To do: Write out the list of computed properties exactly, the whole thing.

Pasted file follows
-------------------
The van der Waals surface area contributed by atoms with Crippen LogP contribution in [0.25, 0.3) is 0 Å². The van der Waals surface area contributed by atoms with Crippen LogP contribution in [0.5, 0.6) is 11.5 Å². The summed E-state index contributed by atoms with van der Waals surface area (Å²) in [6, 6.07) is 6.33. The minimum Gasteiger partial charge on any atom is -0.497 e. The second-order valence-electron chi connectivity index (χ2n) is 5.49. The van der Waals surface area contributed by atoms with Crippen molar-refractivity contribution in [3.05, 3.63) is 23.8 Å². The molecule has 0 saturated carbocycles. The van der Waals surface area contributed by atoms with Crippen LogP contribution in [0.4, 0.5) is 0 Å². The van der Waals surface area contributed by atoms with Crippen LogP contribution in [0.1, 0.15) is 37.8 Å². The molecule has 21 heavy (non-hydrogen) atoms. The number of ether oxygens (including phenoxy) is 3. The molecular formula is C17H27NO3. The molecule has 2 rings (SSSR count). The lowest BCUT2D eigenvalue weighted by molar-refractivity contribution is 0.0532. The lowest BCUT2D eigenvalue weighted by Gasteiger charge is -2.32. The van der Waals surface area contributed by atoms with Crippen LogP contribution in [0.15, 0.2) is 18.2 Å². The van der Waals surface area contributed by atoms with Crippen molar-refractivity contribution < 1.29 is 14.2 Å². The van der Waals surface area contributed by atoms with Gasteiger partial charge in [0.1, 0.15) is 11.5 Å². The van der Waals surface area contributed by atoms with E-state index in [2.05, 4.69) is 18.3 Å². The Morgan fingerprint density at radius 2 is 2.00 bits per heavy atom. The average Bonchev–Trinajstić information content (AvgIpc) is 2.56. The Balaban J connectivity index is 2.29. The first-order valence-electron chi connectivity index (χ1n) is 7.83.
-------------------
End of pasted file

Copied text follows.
The van der Waals surface area contributed by atoms with Crippen LogP contribution in [0.25, 0.3) is 0 Å². The van der Waals surface area contributed by atoms with Crippen LogP contribution in [0.5, 0.6) is 11.5 Å². The summed E-state index contributed by atoms with van der Waals surface area (Å²) in [6, 6.07) is 6.33. The minimum Gasteiger partial charge on any atom is -0.497 e. The second-order valence-electron chi connectivity index (χ2n) is 5.49. The van der Waals surface area contributed by atoms with Crippen molar-refractivity contribution in [3.05, 3.63) is 23.8 Å². The molecule has 0 saturated carbocycles. The van der Waals surface area contributed by atoms with Crippen LogP contribution in [0.4, 0.5) is 0 Å². The van der Waals surface area contributed by atoms with Crippen LogP contribution in [0.1, 0.15) is 37.8 Å². The molecule has 21 heavy (non-hydrogen) atoms. The number of ether oxygens (including phenoxy) is 3. The molecular formula is C17H27NO3. The molecule has 2 rings (SSSR count). The lowest BCUT2D eigenvalue weighted by molar-refractivity contribution is 0.0532. The lowest BCUT2D eigenvalue weighted by Gasteiger charge is -2.32. The van der Waals surface area contributed by atoms with Crippen LogP contribution in [0.15, 0.2) is 18.2 Å². The van der Waals surface area contributed by atoms with Crippen molar-refractivity contribution < 1.29 is 14.2 Å². The van der Waals surface area contributed by atoms with Gasteiger partial charge in [0.1, 0.15) is 11.5 Å². The van der Waals surface area contributed by atoms with E-state index in [2.05, 4.69) is 18.3 Å². The Morgan fingerprint density at radius 2 is 2.00 bits per heavy atom. The average Bonchev–Trinajstić information content (AvgIpc) is 2.56. The Balaban J connectivity index is 2.29. The first-order valence-electron chi connectivity index (χ1n) is 7.83.